This book is an astonishing achievement. The author is a chemist by profession and a priest in the Anglican Church of Scotland. Anyone interested in and troubled by our “dementing civilization”, as he calls it, which includes, in some measure, a “dementing Church”, will find here, through the keen mind of a Christian scientist, a wide-ranging study of what it means to be a human being, along with an in-depth assessment of how we have come to our current civilizational confusion and demoralization. Scott issues a prophetic call to a re-discovery—a recollection--of the Judeo-Christian inheritance we have largely dismissed and forgotten. He does not deny its failures, but his aim is to point to its essentially liberating and civilizing truth and power as these have transformed the world in the last four millennia. “Civilizations do not lose their memories,” Scott writes. “They just stop remembering.” He believes that by uncovering the Judeo-Christian roots of our civilization, which we continue to ignore and belittle at our peril, we can build up our foundering culture again and re-orient modernity where it has gone tragically astray.
The author insists that the Church must lead in this and recover its call to holiness and obedient faith. His early chapters examine the nature of knowledge, faith, and memory, using, broadly, a heuristic method in which he first sets out a socially constructed dimension of these entities and then considers evidence for their coherence in light first of the physical/material causality underlying them and then of pertinent metaphysical causality that can be inferred from Scriptural revelation and from religious experience.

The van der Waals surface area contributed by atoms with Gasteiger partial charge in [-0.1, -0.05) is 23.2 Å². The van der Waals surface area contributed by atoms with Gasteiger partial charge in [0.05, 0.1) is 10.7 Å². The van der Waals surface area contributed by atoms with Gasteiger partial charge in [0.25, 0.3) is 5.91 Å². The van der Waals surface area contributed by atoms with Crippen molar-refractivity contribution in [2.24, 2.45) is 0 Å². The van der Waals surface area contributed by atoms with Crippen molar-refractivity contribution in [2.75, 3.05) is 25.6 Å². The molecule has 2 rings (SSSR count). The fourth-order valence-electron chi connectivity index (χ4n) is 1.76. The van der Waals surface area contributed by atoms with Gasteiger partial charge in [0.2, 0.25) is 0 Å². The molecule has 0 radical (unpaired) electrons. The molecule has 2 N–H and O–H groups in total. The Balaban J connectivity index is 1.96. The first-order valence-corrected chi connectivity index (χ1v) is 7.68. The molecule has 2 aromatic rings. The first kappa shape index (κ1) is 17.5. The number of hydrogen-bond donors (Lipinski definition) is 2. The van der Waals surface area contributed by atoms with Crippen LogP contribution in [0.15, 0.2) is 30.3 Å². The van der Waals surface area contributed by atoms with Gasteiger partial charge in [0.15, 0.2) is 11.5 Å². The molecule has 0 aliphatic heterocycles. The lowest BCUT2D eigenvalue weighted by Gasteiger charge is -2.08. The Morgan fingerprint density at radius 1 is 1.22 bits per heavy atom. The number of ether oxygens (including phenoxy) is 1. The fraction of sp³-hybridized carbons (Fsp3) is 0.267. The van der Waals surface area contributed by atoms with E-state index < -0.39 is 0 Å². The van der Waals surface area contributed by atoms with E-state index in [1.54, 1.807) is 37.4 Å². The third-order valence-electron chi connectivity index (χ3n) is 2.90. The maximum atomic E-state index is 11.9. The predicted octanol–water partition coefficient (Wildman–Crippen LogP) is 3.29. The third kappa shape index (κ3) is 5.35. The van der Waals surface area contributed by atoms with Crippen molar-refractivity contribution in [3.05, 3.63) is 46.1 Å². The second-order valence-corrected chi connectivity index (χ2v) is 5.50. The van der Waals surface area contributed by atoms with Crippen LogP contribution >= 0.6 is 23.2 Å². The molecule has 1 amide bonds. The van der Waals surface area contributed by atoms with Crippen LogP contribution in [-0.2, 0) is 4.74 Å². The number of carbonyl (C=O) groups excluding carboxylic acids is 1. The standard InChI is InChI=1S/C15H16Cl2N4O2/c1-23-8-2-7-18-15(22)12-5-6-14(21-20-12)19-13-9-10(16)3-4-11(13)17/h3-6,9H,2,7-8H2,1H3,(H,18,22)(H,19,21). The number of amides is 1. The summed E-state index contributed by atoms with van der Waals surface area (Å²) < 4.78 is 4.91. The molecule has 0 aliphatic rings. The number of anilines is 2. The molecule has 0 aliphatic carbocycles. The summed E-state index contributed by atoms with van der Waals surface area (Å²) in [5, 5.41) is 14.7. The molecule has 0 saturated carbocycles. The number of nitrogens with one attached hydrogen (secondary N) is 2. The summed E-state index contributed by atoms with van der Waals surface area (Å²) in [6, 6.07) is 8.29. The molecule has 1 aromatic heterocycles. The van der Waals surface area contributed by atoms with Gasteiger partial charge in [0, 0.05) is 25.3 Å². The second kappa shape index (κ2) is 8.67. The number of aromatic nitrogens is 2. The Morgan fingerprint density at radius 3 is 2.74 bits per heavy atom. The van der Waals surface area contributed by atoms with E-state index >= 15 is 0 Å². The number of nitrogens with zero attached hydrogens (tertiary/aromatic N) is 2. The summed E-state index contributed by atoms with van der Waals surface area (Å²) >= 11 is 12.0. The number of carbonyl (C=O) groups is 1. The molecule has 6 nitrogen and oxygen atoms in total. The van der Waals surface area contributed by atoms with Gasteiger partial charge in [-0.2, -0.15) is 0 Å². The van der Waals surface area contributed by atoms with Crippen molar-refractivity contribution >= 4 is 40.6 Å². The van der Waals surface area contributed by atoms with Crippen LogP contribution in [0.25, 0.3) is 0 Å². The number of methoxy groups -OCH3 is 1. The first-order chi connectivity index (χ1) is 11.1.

The Greek philosophical inheritance is illuminatingly juxtaposed with the Judeo-Christian inheritance, and Scott makes a cogent case to show how the development of science is the fruit of the Judeo-Christian revelation, in the biblical Word and in the incarnate Word, Jesus Christ. He analyses the contrast between Greek epistemology, in both Plato and Aristotle, with its foundational concept that things were necessarily the way they were and could be understood by intellectual activity alone, and the Judeo-Christian understanding that knowledge comes to us from outside ourselves, from a source—objective, independent reality and its Creator, God—that is beyond our control. Scott cites the 7th Century physicist John Philoponus, who perceived, on the basis of the Judeo-Christian revelation, that reality, created by God ex nihilo, is not necessary at all but is contingent, and that observation and experimentation were required to know it--mere thought could not establish true knowledge. Philoponus further asserted, on the basis of the biblical revelation that the universe was created and was not an eternal existent, that an intrinsic unity existed between the celestial and the sublunary regions and made all things cohere, an assertion that, by overthrowing the Greek view of the cosmos, affirmed the goodness of material reality and opened the way, in time, for scientific investigation into all of its aspects. “What we have observed,” writes Scott, “is the profound redefinition of what knowledge actually is. The overall impact of the Judeo-Christian tradition is to move the centre of gravity of knowledge from the human mind to the object to which it refers. To use Thomas Kuhn’s language, this is the greatest of all paradigm shifts and has provided the platform not only for seemingly limitless research and achievement, but also for an entire rational edifice of understanding of the human being.”